Spring storms in California were not enough to offset dry winter months, meaning a summer with below average precipitation, officials say

California
People visit poppy fields near the Antelope Valley California Poppy Reserve on April 16, 2020 in Lancaster, California where the annual spring bloom is underway. (FREDERIC J. BROWN/AFP via Getty Images)

People visit poppy fields near the Antelope Valley California Poppy Reserve on April 16, 2020 in Lancaster, California where the annual spring bloom is underway. (FREDERIC J. BROWN/AFP via Getty Images)

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While spring storms brought needed snow to the Sierra Nevada, it was not enough to offset California’s dry winter months, officials said Thursday.

The season’s last manual snow survey was conducted Thursday at Phillips Station, south of Lake Tahoe, to help forecast spring and summer snowmelt runoff into rivers and reservoirs, the California Department of Water Resources said in a news release.

The survey recorded 1 1/2 inches of snow depth — a snow water equivalent of half an inch. That’s just 3% of the average for May in the location measured.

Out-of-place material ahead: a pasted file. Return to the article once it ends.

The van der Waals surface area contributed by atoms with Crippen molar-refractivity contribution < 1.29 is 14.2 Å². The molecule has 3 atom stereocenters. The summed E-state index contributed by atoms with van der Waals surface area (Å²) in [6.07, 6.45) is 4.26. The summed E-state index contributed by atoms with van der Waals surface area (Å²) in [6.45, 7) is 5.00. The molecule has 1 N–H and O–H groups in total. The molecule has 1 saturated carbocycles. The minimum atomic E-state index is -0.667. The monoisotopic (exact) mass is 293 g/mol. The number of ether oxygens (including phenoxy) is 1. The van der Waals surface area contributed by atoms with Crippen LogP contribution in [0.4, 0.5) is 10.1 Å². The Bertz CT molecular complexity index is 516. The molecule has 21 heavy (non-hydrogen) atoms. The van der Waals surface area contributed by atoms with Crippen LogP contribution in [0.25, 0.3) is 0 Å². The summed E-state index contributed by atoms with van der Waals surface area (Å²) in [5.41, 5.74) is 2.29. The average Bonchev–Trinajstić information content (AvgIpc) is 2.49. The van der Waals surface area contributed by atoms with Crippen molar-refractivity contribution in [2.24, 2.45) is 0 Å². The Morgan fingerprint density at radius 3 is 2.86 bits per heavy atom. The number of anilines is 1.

Measurements from 130 electronic snow sensors across the state show that the snowpack water equivalent is 8.4 inches, or 37% of the May average, officials said.

Dry conditions in October and November were followed by precipitation in December that was 120% of average, according to the department. Very dry conditions returned to much of the state in January and February, which were followed by storms in March and April.

The spring storms led snowpack to peak at 66% of average on April 9, meaning California will enter summer with below average precipitation and snowpack, according to the department.

The U.S. Drought Monitor for April 28, 2020, shows more than 41% of California in drought.
The U.S. Drought Monitor for April 28, 2020, shows more than 41% of California in drought.

More than 41% of the state is in drought as of this week, according the federal drought monitor.

“The last two weeks have seen increased temperatures leading to a rapid reduction of the snowpack,” said Sean de Guzman, chief of the department’s snow survey. “Snowmelt runoff into the reservoirs is forecasted to be below average.”

Typically melting snowpack supplies about 30% of California’s water needs, the department said. The more snow water there is, the greater the likelihood that reservoirs will receive sufficient runoff to meet the state’s water demand in the summer and fall.

Lake Shasta, California’s largest surface reservoir, currently holds 94% of its historical average and is at 81% capacity.

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